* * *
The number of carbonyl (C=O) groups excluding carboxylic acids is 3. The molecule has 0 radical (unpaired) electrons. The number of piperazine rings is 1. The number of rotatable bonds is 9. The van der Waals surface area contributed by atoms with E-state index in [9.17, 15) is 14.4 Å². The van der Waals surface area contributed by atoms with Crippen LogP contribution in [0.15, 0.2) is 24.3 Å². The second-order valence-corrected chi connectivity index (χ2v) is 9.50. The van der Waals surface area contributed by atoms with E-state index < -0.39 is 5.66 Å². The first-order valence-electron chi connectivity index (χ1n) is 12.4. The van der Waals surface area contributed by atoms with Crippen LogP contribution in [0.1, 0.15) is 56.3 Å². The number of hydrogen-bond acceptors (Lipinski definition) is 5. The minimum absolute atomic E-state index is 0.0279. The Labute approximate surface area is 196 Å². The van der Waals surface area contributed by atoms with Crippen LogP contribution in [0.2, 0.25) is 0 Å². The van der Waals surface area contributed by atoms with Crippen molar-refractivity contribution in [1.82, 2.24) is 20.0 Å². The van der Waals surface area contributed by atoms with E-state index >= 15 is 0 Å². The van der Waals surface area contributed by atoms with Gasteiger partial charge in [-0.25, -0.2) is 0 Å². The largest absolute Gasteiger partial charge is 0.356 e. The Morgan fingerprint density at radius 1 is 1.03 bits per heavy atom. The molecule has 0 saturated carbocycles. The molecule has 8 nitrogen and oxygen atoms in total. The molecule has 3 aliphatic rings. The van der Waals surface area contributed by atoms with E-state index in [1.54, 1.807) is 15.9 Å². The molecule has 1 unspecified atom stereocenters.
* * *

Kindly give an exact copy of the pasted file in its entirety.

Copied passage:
The number of carbonyl (C=O) groups excluding carboxylic acids is 3. The molecule has 0 radical (unpaired) electrons. The number of piperazine rings is 1. The number of rotatable bonds is 9. The van der Waals surface area contributed by atoms with E-state index in [9.17, 15) is 14.4 Å². The van der Waals surface area contributed by atoms with Crippen LogP contribution in [0.15, 0.2) is 24.3 Å². The second-order valence-corrected chi connectivity index (χ2v) is 9.50. The van der Waals surface area contributed by atoms with E-state index < -0.39 is 5.66 Å². The first-order valence-electron chi connectivity index (χ1n) is 12.4. The van der Waals surface area contributed by atoms with Crippen LogP contribution in [0.1, 0.15) is 56.3 Å². The number of hydrogen-bond acceptors (Lipinski definition) is 5. The minimum absolute atomic E-state index is 0.0279. The Labute approximate surface area is 196 Å². The van der Waals surface area contributed by atoms with Crippen LogP contribution in [0.2, 0.25) is 0 Å². The van der Waals surface area contributed by atoms with Crippen molar-refractivity contribution in [1.82, 2.24) is 20.0 Å². The van der Waals surface area contributed by atoms with E-state index >= 15 is 0 Å². The van der Waals surface area contributed by atoms with Gasteiger partial charge in [-0.25, -0.2) is 0 Å². The largest absolute Gasteiger partial charge is 0.356 e. The Morgan fingerprint density at radius 1 is 1.03 bits per heavy atom. The molecule has 0 saturated carbocycles. The molecule has 8 nitrogen and oxygen atoms in total. The molecule has 3 aliphatic rings. The van der Waals surface area contributed by atoms with E-state index in [1.54, 1.807) is 15.9 Å². The molecule has 1 unspecified atom stereocenters.